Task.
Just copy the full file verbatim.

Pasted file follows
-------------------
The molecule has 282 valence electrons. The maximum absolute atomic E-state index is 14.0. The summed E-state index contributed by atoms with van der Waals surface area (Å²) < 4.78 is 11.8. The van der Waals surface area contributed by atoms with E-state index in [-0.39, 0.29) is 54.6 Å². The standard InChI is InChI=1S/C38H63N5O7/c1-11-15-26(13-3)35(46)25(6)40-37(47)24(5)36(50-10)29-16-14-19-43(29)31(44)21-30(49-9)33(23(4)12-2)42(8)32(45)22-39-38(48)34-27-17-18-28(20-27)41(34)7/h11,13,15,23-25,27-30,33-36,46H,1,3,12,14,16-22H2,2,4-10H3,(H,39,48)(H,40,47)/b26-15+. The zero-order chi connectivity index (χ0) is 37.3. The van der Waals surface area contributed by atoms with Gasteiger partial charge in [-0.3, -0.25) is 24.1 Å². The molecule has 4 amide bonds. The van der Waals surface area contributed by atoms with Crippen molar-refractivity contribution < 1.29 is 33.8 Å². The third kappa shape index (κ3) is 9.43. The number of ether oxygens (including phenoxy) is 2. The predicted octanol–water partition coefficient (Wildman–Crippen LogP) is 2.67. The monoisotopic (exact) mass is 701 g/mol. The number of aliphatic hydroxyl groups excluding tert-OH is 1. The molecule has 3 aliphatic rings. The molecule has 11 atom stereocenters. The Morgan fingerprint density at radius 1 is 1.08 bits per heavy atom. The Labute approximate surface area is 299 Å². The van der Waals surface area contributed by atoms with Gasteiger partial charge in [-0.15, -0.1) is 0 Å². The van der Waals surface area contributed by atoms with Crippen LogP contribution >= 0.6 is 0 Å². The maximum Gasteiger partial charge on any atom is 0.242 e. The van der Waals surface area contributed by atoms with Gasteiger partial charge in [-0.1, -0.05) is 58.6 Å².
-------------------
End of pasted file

The molecule has 282 valence electrons. The maximum absolute atomic E-state index is 14.0. The summed E-state index contributed by atoms with van der Waals surface area (Å²) < 4.78 is 11.8. The van der Waals surface area contributed by atoms with E-state index in [-0.39, 0.29) is 54.6 Å². The standard InChI is InChI=1S/C38H63N5O7/c1-11-15-26(13-3)35(46)25(6)40-37(47)24(5)36(50-10)29-16-14-19-43(29)31(44)21-30(49-9)33(23(4)12-2)42(8)32(45)22-39-38(48)34-27-17-18-28(20-27)41(34)7/h11,13,15,23-25,27-30,33-36,46H,1,3,12,14,16-22H2,2,4-10H3,(H,39,48)(H,40,47)/b26-15+. The zero-order chi connectivity index (χ0) is 37.3. The van der Waals surface area contributed by atoms with Gasteiger partial charge in [-0.3, -0.25) is 24.1 Å². The molecule has 4 amide bonds. The van der Waals surface area contributed by atoms with Crippen molar-refractivity contribution < 1.29 is 33.8 Å². The third kappa shape index (κ3) is 9.43. The number of ether oxygens (including phenoxy) is 2. The predicted octanol–water partition coefficient (Wildman–Crippen LogP) is 2.67. The monoisotopic (exact) mass is 701 g/mol. The number of aliphatic hydroxyl groups excluding tert-OH is 1. The molecule has 3 aliphatic rings. The molecule has 11 atom stereocenters. The Morgan fingerprint density at radius 1 is 1.08 bits per heavy atom. The Labute approximate surface area is 299 Å². The van der Waals surface area contributed by atoms with Gasteiger partial charge in [-0.15, -0.1) is 0 Å². The van der Waals surface area contributed by atoms with Crippen LogP contribution >= 0.6 is 0 Å². The maximum Gasteiger partial charge on any atom is 0.242 e. The van der Waals surface area contributed by atoms with Gasteiger partial charge in [-0.1, -0.05) is 58.6 Å².